So if being online is so important to fanfiction, why has Amazon not adopted this central mechanism which could have drawn millions of views to its own online site? One reason may simply be that they are relying on sites like Wattpad to generate the traffic to Kindle Worlds. The other may have to do with content control. The plural “Worlds” in Kindle Worlds marks a clear separation between the different fanbases; there will be no boundary crossing here. For fanfiction, boundary crossing of various types is the point. Trying to constrain the unconstrainable is an inherent paradox in a model based on content control. Of course, one way to attempt to control content/text is to contain it in a book rather than have it online where control is always subject to slippage. However, the existence of Fanfiction itself undermines this attempt. Amazon and the licensors have a difficult balancing act. Most licensors would want to retain control over the content that appears online and therefore restrict official content, whether it be original or fan-generated, to their own fan sites; it might indeed be very difficult to keep the licensed Worlds separate in one online environment. So one could argue that the “form” of the ebook in this case, where online would normally be the “native” medium, answers primarily the needs of the licensors rather than those of the fans and readers. This is not to say that Kindle Worlds shouldn’t have ebooks; even in the fanfiction communities, people create ebooks of fanfics for free download. It is the fact that Kindle Worlds appears to be only about ebooks that is the issue in the context of fanfiction. Anna von Veh, Kindle Worlds: Bringing Fanfiction Into Line But Not Online?

[QUOTE] From Thomas Lamarre, Introduction to Mechademia 6: User Enhanced

in the wake of government policies in Japan promoting Akihabara as a tourist destination and championing otaku culture as a new national paradigm for economic prosperity, some otaku were quick to point out that the prosperity of otaku culture was built by otaku, not by government policy makers or corporations. It was otaku prosperity, and otaku wanted not only credit for it but also their share of it. Such a response returns to and deflates the mass deception theory. It demonstrates not only the increased significance of user activity but also an increasing awareness on the part of consumers about their role in the generation of value in the context of commodity-worlds. As such, even as user enhancement results in value-added commodities, the value of those com modities, taking the form of commodity-worlds prolonged both by producers and consumers, is not solely the property of corporations. And the questions of “To whom does a commodity-world belong?” and “Who belongs to it?” are becoming a site for the construction and contestation of social paradigms. Thomas Lamarre, Introduction to Mechademia 6: User Enhanced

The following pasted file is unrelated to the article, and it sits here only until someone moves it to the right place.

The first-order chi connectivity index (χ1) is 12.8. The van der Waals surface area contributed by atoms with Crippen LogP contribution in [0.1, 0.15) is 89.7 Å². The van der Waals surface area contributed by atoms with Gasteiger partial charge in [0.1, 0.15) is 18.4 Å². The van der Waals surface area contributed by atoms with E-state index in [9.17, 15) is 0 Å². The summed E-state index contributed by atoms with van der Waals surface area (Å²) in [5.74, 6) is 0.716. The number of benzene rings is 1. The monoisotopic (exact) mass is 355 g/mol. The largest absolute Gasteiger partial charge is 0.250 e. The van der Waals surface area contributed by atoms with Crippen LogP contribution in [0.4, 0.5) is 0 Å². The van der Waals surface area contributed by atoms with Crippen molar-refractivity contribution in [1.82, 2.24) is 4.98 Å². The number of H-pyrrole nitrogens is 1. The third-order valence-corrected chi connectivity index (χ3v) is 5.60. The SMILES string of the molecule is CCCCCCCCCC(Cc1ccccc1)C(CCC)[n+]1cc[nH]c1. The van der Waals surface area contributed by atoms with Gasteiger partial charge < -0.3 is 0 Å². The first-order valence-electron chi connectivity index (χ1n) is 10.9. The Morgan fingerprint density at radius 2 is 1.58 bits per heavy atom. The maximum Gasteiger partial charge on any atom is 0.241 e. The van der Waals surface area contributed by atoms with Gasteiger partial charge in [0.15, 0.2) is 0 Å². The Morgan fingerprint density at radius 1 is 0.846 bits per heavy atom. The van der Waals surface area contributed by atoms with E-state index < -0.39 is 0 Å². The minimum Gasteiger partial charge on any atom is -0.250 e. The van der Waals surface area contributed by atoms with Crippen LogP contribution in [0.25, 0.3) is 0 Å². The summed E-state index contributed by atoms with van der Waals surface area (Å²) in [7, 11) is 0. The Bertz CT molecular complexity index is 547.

[QUOTE] From Fan-Yi Lam, Comic Market: How the World’s Biggest Amateur Comic Fair Shaped Japanese Dōjinshi Culture, p244-245

Though its most important function is still to provide a physical place, Comic Market has also become a symbol of the otaku and dōjinshi communities. It is not only by a wide margin the biggest dōjinshi event in Japan (and therefore related to many subcultural and independent media in Japan), it is also the oldest such event, and the one most famous in the mass media. As the center of attention, with its size and its links to the industry, it is undeniable that Comike possesses the power and the means to influence social, market, and even political developments. In recent years it has not been reluctant to use this power. Whether through conferences on copyright issues or on the establishment of a “National dōjinshi fair liaison group” (Zenkoku dōjinshi sokubaikai renrakukai) in 2000, it has taken on the responsibility of representing and of regulating Japanese dōjinshi culture.

Fan-Yi Lam, Comic Market: How the World’s Biggest Amateur Comic Fair Shaped Japanese Dōjinshi Culture, p244-245

[QUOTE] From Suzanne Scott, Repackaging fan culture: The regifting economy of ancillary content models

My concern, as fans and acafans continue to vigorously debate the importance or continued viability of fandom’s gift economy and focus on flagrant instances of the industry’s attempt to co-opt fandom, is that the subtler attempts to replicate fannish gift economies aren’t being met with an equivalent volume of discussion or scrutiny.

There are a number of important reasons why fandom (and those who study it) continue to construct gift and commercial models as discrete economic spheres. This strategic definition of fandom as a gift economy serves as a defensive front to impede encroaching industrial factions.